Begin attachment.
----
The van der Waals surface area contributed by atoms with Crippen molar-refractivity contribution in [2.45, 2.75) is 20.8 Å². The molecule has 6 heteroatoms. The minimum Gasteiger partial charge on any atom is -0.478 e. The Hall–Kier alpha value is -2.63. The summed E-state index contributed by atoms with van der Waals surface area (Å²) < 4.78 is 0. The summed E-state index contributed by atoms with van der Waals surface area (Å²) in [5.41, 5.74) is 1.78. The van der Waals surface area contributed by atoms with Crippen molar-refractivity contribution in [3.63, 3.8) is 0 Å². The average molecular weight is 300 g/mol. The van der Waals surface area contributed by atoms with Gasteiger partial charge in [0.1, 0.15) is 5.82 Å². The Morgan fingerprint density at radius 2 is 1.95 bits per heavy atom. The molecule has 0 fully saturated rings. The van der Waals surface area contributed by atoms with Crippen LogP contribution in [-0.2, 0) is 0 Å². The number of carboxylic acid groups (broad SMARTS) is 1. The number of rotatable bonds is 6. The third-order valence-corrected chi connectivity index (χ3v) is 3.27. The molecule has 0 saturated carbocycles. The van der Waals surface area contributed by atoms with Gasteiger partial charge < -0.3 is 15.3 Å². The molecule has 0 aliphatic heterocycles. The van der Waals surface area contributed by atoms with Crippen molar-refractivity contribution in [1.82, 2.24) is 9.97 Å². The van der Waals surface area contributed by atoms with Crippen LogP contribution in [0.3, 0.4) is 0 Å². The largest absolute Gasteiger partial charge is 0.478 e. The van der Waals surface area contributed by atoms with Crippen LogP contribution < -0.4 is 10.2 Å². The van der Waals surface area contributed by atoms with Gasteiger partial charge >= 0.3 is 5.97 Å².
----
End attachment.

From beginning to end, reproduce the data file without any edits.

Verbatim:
The van der Waals surface area contributed by atoms with Crippen molar-refractivity contribution in [2.45, 2.75) is 20.8 Å². The molecule has 6 heteroatoms. The minimum Gasteiger partial charge on any atom is -0.478 e. The Hall–Kier alpha value is -2.63. The summed E-state index contributed by atoms with van der Waals surface area (Å²) < 4.78 is 0. The summed E-state index contributed by atoms with van der Waals surface area (Å²) in [5.41, 5.74) is 1.78. The van der Waals surface area contributed by atoms with Crippen molar-refractivity contribution in [3.63, 3.8) is 0 Å². The average molecular weight is 300 g/mol. The van der Waals surface area contributed by atoms with Gasteiger partial charge in [0.1, 0.15) is 5.82 Å². The Morgan fingerprint density at radius 2 is 1.95 bits per heavy atom. The molecule has 0 fully saturated rings. The van der Waals surface area contributed by atoms with Crippen LogP contribution in [-0.2, 0) is 0 Å². The number of carboxylic acid groups (broad SMARTS) is 1. The number of rotatable bonds is 6. The third-order valence-corrected chi connectivity index (χ3v) is 3.27. The molecule has 0 saturated carbocycles. The van der Waals surface area contributed by atoms with Gasteiger partial charge < -0.3 is 15.3 Å². The molecule has 0 aliphatic heterocycles. The van der Waals surface area contributed by atoms with Crippen molar-refractivity contribution in [1.82, 2.24) is 9.97 Å². The van der Waals surface area contributed by atoms with Crippen LogP contribution in [0.3, 0.4) is 0 Å². The largest absolute Gasteiger partial charge is 0.478 e. The van der Waals surface area contributed by atoms with Crippen LogP contribution < -0.4 is 10.2 Å². The van der Waals surface area contributed by atoms with Gasteiger partial charge >= 0.3 is 5.97 Å².